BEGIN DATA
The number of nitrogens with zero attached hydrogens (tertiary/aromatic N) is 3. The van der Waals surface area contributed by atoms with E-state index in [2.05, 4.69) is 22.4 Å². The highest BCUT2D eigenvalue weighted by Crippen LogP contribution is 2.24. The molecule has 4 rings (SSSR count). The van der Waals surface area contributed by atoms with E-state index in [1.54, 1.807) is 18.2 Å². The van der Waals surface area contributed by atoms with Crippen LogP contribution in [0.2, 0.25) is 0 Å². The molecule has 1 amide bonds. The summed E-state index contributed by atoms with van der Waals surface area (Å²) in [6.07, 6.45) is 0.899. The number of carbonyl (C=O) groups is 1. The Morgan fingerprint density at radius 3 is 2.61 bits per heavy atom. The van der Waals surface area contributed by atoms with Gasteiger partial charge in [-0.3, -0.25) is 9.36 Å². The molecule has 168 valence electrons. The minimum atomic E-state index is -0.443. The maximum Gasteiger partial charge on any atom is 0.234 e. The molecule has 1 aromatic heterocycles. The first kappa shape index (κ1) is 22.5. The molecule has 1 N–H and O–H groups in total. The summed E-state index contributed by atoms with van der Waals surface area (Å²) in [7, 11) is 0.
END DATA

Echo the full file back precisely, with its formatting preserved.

The number of nitrogens with zero attached hydrogens (tertiary/aromatic N) is 3. The van der Waals surface area contributed by atoms with E-state index in [2.05, 4.69) is 22.4 Å². The highest BCUT2D eigenvalue weighted by Crippen LogP contribution is 2.24. The molecule has 4 rings (SSSR count). The van der Waals surface area contributed by atoms with E-state index in [1.54, 1.807) is 18.2 Å². The van der Waals surface area contributed by atoms with Crippen LogP contribution in [0.2, 0.25) is 0 Å². The molecule has 1 amide bonds. The summed E-state index contributed by atoms with van der Waals surface area (Å²) in [6.07, 6.45) is 0.899. The number of carbonyl (C=O) groups is 1. The Morgan fingerprint density at radius 3 is 2.61 bits per heavy atom. The van der Waals surface area contributed by atoms with Gasteiger partial charge in [-0.3, -0.25) is 9.36 Å². The molecule has 168 valence electrons. The minimum atomic E-state index is -0.443. The maximum Gasteiger partial charge on any atom is 0.234 e. The molecule has 1 aromatic heterocycles. The first kappa shape index (κ1) is 22.5. The molecule has 1 N–H and O–H groups in total. The summed E-state index contributed by atoms with van der Waals surface area (Å²) in [7, 11) is 0.